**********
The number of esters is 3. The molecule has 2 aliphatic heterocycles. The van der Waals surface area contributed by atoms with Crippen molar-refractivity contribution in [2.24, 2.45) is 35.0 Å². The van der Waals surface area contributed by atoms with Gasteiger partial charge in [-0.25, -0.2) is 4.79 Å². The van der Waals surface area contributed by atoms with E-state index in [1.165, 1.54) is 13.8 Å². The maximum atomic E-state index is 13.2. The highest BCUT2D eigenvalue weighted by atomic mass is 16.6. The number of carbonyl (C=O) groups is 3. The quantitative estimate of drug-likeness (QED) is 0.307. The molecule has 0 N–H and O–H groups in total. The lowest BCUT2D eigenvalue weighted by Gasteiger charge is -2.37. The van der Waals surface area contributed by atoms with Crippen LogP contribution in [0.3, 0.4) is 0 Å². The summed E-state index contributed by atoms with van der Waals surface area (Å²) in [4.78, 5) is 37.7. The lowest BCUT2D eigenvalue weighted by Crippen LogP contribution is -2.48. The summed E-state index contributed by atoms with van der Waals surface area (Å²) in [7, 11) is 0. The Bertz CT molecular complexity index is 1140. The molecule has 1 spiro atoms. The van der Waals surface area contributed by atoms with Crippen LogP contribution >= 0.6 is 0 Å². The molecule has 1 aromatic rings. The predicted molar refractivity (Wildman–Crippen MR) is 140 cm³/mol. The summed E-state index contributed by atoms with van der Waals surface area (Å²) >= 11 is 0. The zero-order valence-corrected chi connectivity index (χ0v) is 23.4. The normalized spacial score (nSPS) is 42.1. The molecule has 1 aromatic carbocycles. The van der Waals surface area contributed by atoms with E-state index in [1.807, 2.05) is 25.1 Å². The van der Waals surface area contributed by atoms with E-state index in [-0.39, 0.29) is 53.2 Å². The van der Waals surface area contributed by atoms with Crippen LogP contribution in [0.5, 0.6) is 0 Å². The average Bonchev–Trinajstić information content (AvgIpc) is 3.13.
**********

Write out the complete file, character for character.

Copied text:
The number of esters is 3. The molecule has 2 aliphatic heterocycles. The van der Waals surface area contributed by atoms with Crippen molar-refractivity contribution in [2.24, 2.45) is 35.0 Å². The van der Waals surface area contributed by atoms with Gasteiger partial charge in [-0.25, -0.2) is 4.79 Å². The van der Waals surface area contributed by atoms with E-state index in [1.165, 1.54) is 13.8 Å². The maximum atomic E-state index is 13.2. The highest BCUT2D eigenvalue weighted by atomic mass is 16.6. The number of carbonyl (C=O) groups is 3. The quantitative estimate of drug-likeness (QED) is 0.307. The molecule has 0 N–H and O–H groups in total. The lowest BCUT2D eigenvalue weighted by Gasteiger charge is -2.37. The van der Waals surface area contributed by atoms with Crippen LogP contribution in [0.3, 0.4) is 0 Å². The summed E-state index contributed by atoms with van der Waals surface area (Å²) in [4.78, 5) is 37.7. The lowest BCUT2D eigenvalue weighted by Crippen LogP contribution is -2.48. The summed E-state index contributed by atoms with van der Waals surface area (Å²) in [7, 11) is 0. The Bertz CT molecular complexity index is 1140. The molecule has 1 spiro atoms. The van der Waals surface area contributed by atoms with Crippen LogP contribution >= 0.6 is 0 Å². The molecule has 1 aromatic rings. The predicted molar refractivity (Wildman–Crippen MR) is 140 cm³/mol. The summed E-state index contributed by atoms with van der Waals surface area (Å²) >= 11 is 0. The zero-order valence-corrected chi connectivity index (χ0v) is 23.4. The normalized spacial score (nSPS) is 42.1. The molecule has 1 aromatic carbocycles. The van der Waals surface area contributed by atoms with E-state index in [1.807, 2.05) is 25.1 Å². The van der Waals surface area contributed by atoms with E-state index in [-0.39, 0.29) is 53.2 Å². The van der Waals surface area contributed by atoms with Crippen LogP contribution in [0.5, 0.6) is 0 Å². The average Bonchev–Trinajstić information content (AvgIpc) is 3.13.